I've been reading various news articles and comments on the situation in many universities, and it reminded me of something.
In 1978 I was taking classes at Cameron University in Lawton. In one history class the teacher was very insistent we learn the 'truth' about our history. Among other things the 'truth' included:
Ben Franklin was damn near senile, and woke up at the Congress & Convention just long enough to say something wise, then dropped off again.
Most of the founders though the rest of the country was made up of servants.
None of the founders actually liked the idea of everyone owning guns.
And so forth.
It was hugely frustrating because I knew a lot of it was crap, but I was a little worried about my grade if I made much noise about it. Also, I wasn't sure how to make the argument in a good way; being a teenager who tended to get loud in an argument has drawbacks. So I sat there, and got my grade, and kept my mouth shut.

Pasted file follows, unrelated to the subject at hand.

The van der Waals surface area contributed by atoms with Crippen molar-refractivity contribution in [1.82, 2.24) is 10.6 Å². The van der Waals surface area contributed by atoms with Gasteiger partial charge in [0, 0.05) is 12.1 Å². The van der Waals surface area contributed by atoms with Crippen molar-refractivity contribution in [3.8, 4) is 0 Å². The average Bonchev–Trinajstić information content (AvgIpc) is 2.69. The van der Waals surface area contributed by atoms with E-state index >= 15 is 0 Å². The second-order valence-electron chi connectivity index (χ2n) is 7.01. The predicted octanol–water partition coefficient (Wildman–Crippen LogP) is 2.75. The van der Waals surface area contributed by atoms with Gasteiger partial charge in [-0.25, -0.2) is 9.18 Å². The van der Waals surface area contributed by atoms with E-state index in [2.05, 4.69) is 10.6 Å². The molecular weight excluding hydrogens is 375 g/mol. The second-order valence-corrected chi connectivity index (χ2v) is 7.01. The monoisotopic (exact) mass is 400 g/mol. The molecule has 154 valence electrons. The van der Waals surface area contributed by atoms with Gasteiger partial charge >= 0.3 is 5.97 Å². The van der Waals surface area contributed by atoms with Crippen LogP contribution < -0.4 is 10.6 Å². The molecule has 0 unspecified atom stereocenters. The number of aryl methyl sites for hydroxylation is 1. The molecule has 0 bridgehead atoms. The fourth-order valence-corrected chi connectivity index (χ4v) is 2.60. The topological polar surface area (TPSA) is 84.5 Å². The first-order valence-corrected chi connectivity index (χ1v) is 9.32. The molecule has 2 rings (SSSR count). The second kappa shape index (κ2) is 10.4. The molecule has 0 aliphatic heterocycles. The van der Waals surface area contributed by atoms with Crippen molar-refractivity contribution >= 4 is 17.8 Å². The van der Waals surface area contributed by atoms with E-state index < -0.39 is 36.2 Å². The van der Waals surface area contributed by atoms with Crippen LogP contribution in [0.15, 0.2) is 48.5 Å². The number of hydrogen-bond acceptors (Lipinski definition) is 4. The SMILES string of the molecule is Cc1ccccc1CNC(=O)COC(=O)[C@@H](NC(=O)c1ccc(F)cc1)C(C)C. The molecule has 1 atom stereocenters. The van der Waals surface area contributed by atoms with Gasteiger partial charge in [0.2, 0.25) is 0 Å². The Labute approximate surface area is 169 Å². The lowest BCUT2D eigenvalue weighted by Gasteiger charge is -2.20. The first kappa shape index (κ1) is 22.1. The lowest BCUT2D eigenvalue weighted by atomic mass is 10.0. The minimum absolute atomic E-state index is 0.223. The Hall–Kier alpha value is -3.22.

Looking back on it, the thought strikes that if this was happening in a small college in Oklahoma, what the hell was being taught in large universities in big cities in other states?
Now I know.
Several years ago my daughter, in her senior year of high school, had a class on early American history. A few years before I'd told her the story about a rifleman killing a British officer at a critical part of the battle of Saratoga, possibly making one of, if not the, critical turns in the battle. So she brought it up, and the teacher basically said "Didn't happen, couldn't have mattered anyway". So she came to me asking for documentation. Happily, I'd saved my old copies of Muzzle Blasts, a magazine for people who shoot muzzleloaders and do recreation activities, and I found the article describing the incident, including names and footnotes. So she took it in to show the teacher.
I'd always thought a teacher should be happy to hear new information in their specialty. Instead, he basically said that he'd never heard of it before, so it didn't really count, and dropped it. He was also annoyed that she'd actually argued a point with him.
It's really discouraging at times.